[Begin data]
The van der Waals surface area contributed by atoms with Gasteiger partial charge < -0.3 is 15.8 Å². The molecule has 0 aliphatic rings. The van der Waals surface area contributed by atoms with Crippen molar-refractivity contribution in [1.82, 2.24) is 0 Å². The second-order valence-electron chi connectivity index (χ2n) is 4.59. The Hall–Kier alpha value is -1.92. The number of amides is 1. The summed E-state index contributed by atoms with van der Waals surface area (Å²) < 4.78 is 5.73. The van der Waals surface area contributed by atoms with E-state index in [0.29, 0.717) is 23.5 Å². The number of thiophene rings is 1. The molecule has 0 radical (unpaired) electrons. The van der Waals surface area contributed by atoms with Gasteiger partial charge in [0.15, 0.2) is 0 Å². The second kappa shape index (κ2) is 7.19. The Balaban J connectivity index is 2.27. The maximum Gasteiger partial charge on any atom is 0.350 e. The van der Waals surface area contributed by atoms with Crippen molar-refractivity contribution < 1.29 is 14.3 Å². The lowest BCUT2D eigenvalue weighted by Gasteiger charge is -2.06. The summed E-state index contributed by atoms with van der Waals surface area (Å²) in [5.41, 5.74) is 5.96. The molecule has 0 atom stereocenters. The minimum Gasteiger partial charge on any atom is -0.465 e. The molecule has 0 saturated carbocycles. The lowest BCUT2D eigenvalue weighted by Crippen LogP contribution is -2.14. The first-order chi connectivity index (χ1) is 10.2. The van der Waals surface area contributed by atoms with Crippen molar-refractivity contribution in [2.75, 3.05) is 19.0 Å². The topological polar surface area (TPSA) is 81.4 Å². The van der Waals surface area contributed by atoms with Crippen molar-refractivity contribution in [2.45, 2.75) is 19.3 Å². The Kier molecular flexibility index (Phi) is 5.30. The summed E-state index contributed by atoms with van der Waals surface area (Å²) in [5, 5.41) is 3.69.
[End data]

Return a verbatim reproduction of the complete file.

The van der Waals surface area contributed by atoms with Gasteiger partial charge < -0.3 is 15.8 Å². The molecule has 0 aliphatic rings. The van der Waals surface area contributed by atoms with Crippen molar-refractivity contribution in [1.82, 2.24) is 0 Å². The second-order valence-electron chi connectivity index (χ2n) is 4.59. The Hall–Kier alpha value is -1.92. The number of amides is 1. The summed E-state index contributed by atoms with van der Waals surface area (Å²) < 4.78 is 5.73. The van der Waals surface area contributed by atoms with E-state index in [0.29, 0.717) is 23.5 Å². The number of thiophene rings is 1. The molecule has 0 radical (unpaired) electrons. The van der Waals surface area contributed by atoms with Gasteiger partial charge in [0.15, 0.2) is 0 Å². The second kappa shape index (κ2) is 7.19. The Balaban J connectivity index is 2.27. The maximum Gasteiger partial charge on any atom is 0.350 e. The van der Waals surface area contributed by atoms with Crippen molar-refractivity contribution < 1.29 is 14.3 Å². The lowest BCUT2D eigenvalue weighted by Gasteiger charge is -2.06. The summed E-state index contributed by atoms with van der Waals surface area (Å²) in [5.41, 5.74) is 5.96. The molecule has 0 atom stereocenters. The minimum Gasteiger partial charge on any atom is -0.465 e. The molecule has 0 saturated carbocycles. The lowest BCUT2D eigenvalue weighted by Crippen LogP contribution is -2.14. The first-order chi connectivity index (χ1) is 10.2. The van der Waals surface area contributed by atoms with Crippen molar-refractivity contribution in [2.75, 3.05) is 19.0 Å². The topological polar surface area (TPSA) is 81.4 Å². The van der Waals surface area contributed by atoms with Crippen molar-refractivity contribution in [2.45, 2.75) is 19.3 Å². The Kier molecular flexibility index (Phi) is 5.30. The summed E-state index contributed by atoms with van der Waals surface area (Å²) in [5, 5.41) is 3.69.